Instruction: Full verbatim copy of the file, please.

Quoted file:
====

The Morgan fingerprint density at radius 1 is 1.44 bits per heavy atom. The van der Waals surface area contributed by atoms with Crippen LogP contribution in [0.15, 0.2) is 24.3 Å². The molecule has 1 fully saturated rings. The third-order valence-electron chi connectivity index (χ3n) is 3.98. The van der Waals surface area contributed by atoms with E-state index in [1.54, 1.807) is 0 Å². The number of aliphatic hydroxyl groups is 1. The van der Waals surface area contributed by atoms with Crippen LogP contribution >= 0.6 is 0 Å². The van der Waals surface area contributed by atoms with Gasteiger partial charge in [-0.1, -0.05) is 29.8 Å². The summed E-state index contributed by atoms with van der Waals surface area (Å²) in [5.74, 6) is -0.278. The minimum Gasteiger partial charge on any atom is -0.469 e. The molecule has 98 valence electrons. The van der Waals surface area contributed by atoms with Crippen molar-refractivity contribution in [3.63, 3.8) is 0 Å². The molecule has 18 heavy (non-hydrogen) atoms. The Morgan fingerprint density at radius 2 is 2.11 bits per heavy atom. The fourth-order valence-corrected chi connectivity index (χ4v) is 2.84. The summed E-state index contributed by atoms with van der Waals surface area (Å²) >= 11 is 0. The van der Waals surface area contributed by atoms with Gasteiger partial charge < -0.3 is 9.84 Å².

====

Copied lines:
The Morgan fingerprint density at radius 1 is 1.44 bits per heavy atom. The van der Waals surface area contributed by atoms with Crippen LogP contribution in [0.15, 0.2) is 24.3 Å². The molecule has 1 fully saturated rings. The third-order valence-electron chi connectivity index (χ3n) is 3.98. The van der Waals surface area contributed by atoms with E-state index in [1.54, 1.807) is 0 Å². The number of aliphatic hydroxyl groups is 1. The van der Waals surface area contributed by atoms with Crippen LogP contribution >= 0.6 is 0 Å². The van der Waals surface area contributed by atoms with Gasteiger partial charge in [-0.1, -0.05) is 29.8 Å². The summed E-state index contributed by atoms with van der Waals surface area (Å²) in [5.74, 6) is -0.278. The minimum Gasteiger partial charge on any atom is -0.469 e. The molecule has 98 valence electrons. The van der Waals surface area contributed by atoms with Crippen molar-refractivity contribution in [3.63, 3.8) is 0 Å². The molecule has 18 heavy (non-hydrogen) atoms. The Morgan fingerprint density at radius 2 is 2.11 bits per heavy atom. The fourth-order valence-corrected chi connectivity index (χ4v) is 2.84. The summed E-state index contributed by atoms with van der Waals surface area (Å²) >= 11 is 0. The van der Waals surface area contributed by atoms with Gasteiger partial charge < -0.3 is 9.84 Å².